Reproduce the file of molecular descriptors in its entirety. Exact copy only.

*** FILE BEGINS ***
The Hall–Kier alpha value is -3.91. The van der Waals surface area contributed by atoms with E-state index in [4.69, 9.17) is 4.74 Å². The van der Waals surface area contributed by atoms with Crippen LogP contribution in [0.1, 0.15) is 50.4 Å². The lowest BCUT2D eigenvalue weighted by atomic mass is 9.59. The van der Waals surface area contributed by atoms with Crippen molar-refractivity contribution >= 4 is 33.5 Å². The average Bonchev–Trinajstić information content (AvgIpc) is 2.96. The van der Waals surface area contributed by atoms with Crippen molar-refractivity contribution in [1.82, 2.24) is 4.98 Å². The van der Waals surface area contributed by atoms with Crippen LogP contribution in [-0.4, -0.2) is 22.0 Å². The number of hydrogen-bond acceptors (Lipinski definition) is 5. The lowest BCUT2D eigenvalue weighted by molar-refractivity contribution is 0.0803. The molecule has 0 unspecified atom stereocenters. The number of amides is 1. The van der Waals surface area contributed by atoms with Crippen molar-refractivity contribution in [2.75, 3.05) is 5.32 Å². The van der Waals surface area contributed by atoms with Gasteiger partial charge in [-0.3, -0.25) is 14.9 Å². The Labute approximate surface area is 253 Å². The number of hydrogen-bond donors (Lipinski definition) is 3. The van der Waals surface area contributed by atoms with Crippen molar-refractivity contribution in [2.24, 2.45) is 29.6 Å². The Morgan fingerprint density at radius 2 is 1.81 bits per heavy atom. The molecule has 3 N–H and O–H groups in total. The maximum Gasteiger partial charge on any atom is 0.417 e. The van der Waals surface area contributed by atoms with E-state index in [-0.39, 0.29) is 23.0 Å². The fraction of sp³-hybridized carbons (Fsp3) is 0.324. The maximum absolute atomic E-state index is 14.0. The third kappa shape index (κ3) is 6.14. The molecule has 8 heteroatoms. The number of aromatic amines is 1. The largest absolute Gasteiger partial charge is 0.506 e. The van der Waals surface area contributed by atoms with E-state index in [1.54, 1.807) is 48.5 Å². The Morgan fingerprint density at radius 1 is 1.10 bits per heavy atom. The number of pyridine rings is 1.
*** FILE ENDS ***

The Hall–Kier alpha value is -3.91. The van der Waals surface area contributed by atoms with E-state index in [4.69, 9.17) is 4.74 Å². The van der Waals surface area contributed by atoms with Crippen LogP contribution in [0.1, 0.15) is 50.4 Å². The lowest BCUT2D eigenvalue weighted by atomic mass is 9.59. The van der Waals surface area contributed by atoms with Crippen molar-refractivity contribution >= 4 is 33.5 Å². The average Bonchev–Trinajstić information content (AvgIpc) is 2.96. The van der Waals surface area contributed by atoms with Crippen molar-refractivity contribution in [1.82, 2.24) is 4.98 Å². The van der Waals surface area contributed by atoms with Crippen LogP contribution in [-0.4, -0.2) is 22.0 Å². The number of hydrogen-bond acceptors (Lipinski definition) is 5. The lowest BCUT2D eigenvalue weighted by molar-refractivity contribution is 0.0803. The molecule has 0 unspecified atom stereocenters. The number of amides is 1. The van der Waals surface area contributed by atoms with Crippen molar-refractivity contribution in [2.75, 3.05) is 5.32 Å². The van der Waals surface area contributed by atoms with Gasteiger partial charge in [-0.3, -0.25) is 14.9 Å². The Labute approximate surface area is 253 Å². The number of hydrogen-bond donors (Lipinski definition) is 3. The van der Waals surface area contributed by atoms with Crippen molar-refractivity contribution in [2.24, 2.45) is 29.6 Å². The Morgan fingerprint density at radius 2 is 1.81 bits per heavy atom. The molecule has 3 N–H and O–H groups in total. The maximum Gasteiger partial charge on any atom is 0.417 e. The van der Waals surface area contributed by atoms with E-state index in [-0.39, 0.29) is 23.0 Å². The fraction of sp³-hybridized carbons (Fsp3) is 0.324. The maximum absolute atomic E-state index is 14.0. The third kappa shape index (κ3) is 6.14. The molecule has 8 heteroatoms. The number of aromatic amines is 1. The largest absolute Gasteiger partial charge is 0.506 e. The van der Waals surface area contributed by atoms with E-state index in [1.54, 1.807) is 48.5 Å². The Morgan fingerprint density at radius 1 is 1.10 bits per heavy atom. The number of pyridine rings is 1.